The reality is, most people think that if you write a novel, the getting it published is easy. Even self-publishing, which is a much more direct path, takes editing, copy editing, dumping some money into a cover, and a part-time marketing job to sell a decent number of copies. A select few people know how difficult it is to take a manuscript and get it across the Big-5 finish line. So digest comments about your writing while also keeping their blissful ignorance in mind. They probably don’t mean to hurt you. They most likely don’t realize they’re doing it. I know that over the years since this, my family has watched me struggle and improve and been supportive to the best of their ability.
It takes a lot of courage and fortitude to even write a novel, and by the time you’re finished, it’s such a part of you. Having that be rejected and criticized and even just passed by can be a painful experience. But if you never share your novel, you’ll never find a whole other joy that comes from the writing process–the connection with your reader. And it’s worth it. You’ll find that people who read your books will gain things from it you never intended. They’ll have joy in an escape of your making.
You can share it with your family, let them read it, but don’t make them your critique partners. Your mom or gram or sister are most likely not going to give you the real critique you need. Find and connect with other writers out there who write in your genre and age category. It matters. And as you edit other people’s work, you’ll see an improvement in your own writing as well.
Or maybe you just want to write the first draft. Sometimes all we want is to give ourselves the escape. If that’s what writing is for you, you shouldn’t feel like you have to publish your novel. If you have a dream to be published, then go for it! I’ve gone back and forth over the years, not wanting to publish, wishing I could, hoping to go Big-5, thinking Independent presses would be a better way to go. Every one of those feelings and avenues is valid and should be respected.
And when you come out about your writing to people, give yourself a break, too. It’s okay to have all those feelings. Just don’t stew in them or let them get in the way of your dream.
My family lived in a tiny house that didn’t take much to clean. My kids had all just gone back to school. I was doing some freelance work with solid modeling–a remnant from my engineering days–but I found myself with time. It felt surreal. So after I’d remodeled the bathroom, I sat down one day with the idea, a character, and basic outline for a first chapter in mind. I’d just jot it down.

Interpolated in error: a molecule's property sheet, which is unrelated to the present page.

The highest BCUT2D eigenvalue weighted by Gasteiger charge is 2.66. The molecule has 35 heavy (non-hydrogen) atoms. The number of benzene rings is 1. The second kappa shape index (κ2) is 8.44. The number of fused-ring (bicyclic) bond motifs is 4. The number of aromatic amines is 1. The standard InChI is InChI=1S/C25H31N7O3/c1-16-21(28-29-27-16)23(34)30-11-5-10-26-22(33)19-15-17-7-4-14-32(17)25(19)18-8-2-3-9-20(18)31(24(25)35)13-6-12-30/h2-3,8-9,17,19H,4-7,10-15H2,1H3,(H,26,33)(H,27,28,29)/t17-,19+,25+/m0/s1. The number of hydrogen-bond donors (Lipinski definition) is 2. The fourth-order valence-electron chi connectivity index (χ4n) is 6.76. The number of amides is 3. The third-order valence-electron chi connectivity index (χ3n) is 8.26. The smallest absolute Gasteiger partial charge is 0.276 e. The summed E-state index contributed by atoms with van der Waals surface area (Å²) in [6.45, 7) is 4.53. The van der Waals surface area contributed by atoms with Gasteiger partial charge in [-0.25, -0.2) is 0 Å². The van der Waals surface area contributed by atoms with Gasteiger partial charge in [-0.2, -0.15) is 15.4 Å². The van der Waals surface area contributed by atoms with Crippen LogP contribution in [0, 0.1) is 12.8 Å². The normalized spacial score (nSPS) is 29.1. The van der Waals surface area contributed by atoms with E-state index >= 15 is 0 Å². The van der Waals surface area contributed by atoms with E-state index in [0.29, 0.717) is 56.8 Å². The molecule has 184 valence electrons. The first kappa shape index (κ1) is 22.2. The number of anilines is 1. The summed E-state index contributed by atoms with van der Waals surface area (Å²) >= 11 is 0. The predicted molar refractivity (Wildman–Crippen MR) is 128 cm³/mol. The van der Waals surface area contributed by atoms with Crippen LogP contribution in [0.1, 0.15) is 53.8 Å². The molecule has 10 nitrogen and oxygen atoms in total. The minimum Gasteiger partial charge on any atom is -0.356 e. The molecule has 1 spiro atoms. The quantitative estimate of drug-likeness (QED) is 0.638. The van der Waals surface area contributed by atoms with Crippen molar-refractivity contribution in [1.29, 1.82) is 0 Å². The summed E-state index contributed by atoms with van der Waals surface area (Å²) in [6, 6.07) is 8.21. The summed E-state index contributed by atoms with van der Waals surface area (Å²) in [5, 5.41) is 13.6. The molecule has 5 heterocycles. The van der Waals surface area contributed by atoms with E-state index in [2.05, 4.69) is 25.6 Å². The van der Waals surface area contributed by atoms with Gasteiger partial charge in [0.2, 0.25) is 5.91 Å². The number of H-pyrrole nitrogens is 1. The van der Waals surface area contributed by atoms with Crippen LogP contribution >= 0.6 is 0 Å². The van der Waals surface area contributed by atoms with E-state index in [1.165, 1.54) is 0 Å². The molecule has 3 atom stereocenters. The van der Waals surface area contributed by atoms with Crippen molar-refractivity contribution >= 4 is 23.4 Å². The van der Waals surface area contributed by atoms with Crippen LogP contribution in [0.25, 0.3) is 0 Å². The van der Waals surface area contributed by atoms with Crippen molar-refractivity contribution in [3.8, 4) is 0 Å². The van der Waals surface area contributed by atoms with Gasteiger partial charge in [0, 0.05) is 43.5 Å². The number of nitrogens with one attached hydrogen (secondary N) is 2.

Words spilled onto the page. I had no idea what I was doing. But in that moment, I fell in love with writing in a way I’d never done with any other type of art or work. Five hours later, I got a call from the school that I’d forgotten to pick up my kids.
The key to overcoming that blank page is ideas. I’d had kept so many stories for so long in my head, when I finally sat down, I couldn’t keep up. I didn’t know how to type then but forced myself to keep my fingers in the right place and stare at the keyboard as I learned to type while writing the story. There’s a post here on where to come up with ideas.
Several months later, by the time I’d finished the first chapter, I had 230,000 words in my file.
What I didn’t realize then: I used a lot of those words to build my world, to tell myself all the backstory of who my characters were, why they had these fascinating traits that made them so unique, and all the other things an author needs to know about. (But the reader doesn’t need to know all those things.) Still, I had my first manuscript.
And it was a win!
Even if you ever get published, you should take the time to celebrate every single success. Because the completion of a first draft, the completion of a revision, every step is important in the process.
I remember dreaming about sending it to publishers and knowing they’d all love it as much as I loved it. I didn’t even know about agents, what a query was, A synopsis–impossible to get all that into three pages, which is what the standard was at the time. (Now it’s one.) But I didn’t care. I’d written a brilliant-to-me novel.